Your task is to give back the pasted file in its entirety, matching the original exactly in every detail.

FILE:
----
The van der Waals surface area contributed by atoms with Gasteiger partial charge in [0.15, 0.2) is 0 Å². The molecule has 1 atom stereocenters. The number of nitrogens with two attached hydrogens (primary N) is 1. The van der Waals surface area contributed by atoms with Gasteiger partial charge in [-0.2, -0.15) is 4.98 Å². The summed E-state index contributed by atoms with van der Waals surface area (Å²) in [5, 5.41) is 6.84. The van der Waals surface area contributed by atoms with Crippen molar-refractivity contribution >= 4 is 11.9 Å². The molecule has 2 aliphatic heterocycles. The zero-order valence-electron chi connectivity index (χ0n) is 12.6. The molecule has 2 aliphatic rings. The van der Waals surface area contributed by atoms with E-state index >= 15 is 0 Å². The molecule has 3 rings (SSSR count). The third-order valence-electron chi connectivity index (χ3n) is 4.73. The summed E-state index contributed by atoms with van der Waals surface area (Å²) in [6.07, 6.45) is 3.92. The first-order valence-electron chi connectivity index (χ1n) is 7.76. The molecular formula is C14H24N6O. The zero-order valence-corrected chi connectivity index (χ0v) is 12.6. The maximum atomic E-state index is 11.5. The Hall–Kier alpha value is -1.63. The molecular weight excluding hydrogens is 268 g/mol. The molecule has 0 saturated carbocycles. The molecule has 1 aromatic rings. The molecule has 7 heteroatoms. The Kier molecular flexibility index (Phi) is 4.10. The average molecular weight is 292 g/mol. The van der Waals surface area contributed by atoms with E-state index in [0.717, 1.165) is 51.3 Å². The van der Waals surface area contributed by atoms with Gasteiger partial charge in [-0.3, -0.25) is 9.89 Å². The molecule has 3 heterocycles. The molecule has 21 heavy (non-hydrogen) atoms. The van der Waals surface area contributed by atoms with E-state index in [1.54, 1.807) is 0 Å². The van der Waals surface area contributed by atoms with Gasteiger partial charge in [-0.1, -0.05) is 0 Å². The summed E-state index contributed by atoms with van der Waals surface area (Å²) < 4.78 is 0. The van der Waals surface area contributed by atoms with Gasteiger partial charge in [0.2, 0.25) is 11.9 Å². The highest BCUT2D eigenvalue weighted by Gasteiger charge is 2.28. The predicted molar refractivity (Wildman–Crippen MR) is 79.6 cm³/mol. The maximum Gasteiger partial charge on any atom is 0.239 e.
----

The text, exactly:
The van der Waals surface area contributed by atoms with Gasteiger partial charge in [0.15, 0.2) is 0 Å². The molecule has 1 atom stereocenters. The number of nitrogens with two attached hydrogens (primary N) is 1. The van der Waals surface area contributed by atoms with Gasteiger partial charge in [-0.2, -0.15) is 4.98 Å². The summed E-state index contributed by atoms with van der Waals surface area (Å²) in [5, 5.41) is 6.84. The van der Waals surface area contributed by atoms with Crippen molar-refractivity contribution >= 4 is 11.9 Å². The molecule has 2 aliphatic heterocycles. The zero-order valence-electron chi connectivity index (χ0n) is 12.6. The molecule has 2 aliphatic rings. The van der Waals surface area contributed by atoms with E-state index >= 15 is 0 Å². The molecule has 3 rings (SSSR count). The third-order valence-electron chi connectivity index (χ3n) is 4.73. The summed E-state index contributed by atoms with van der Waals surface area (Å²) in [6.07, 6.45) is 3.92. The first-order valence-electron chi connectivity index (χ1n) is 7.76. The molecular formula is C14H24N6O. The zero-order valence-corrected chi connectivity index (χ0v) is 12.6. The maximum atomic E-state index is 11.5. The Hall–Kier alpha value is -1.63. The molecular weight excluding hydrogens is 268 g/mol. The molecule has 0 saturated carbocycles. The molecule has 1 aromatic rings. The molecule has 7 heteroatoms. The Kier molecular flexibility index (Phi) is 4.10. The average molecular weight is 292 g/mol. The van der Waals surface area contributed by atoms with E-state index in [0.717, 1.165) is 51.3 Å². The van der Waals surface area contributed by atoms with Gasteiger partial charge in [-0.3, -0.25) is 9.89 Å². The molecule has 3 heterocycles. The molecule has 21 heavy (non-hydrogen) atoms. The van der Waals surface area contributed by atoms with E-state index in [1.54, 1.807) is 0 Å². The van der Waals surface area contributed by atoms with Gasteiger partial charge in [-0.1, -0.05) is 0 Å². The summed E-state index contributed by atoms with van der Waals surface area (Å²) < 4.78 is 0. The van der Waals surface area contributed by atoms with Gasteiger partial charge in [0.2, 0.25) is 11.9 Å². The highest BCUT2D eigenvalue weighted by Gasteiger charge is 2.28. The predicted molar refractivity (Wildman–Crippen MR) is 79.6 cm³/mol. The maximum Gasteiger partial charge on any atom is 0.239 e.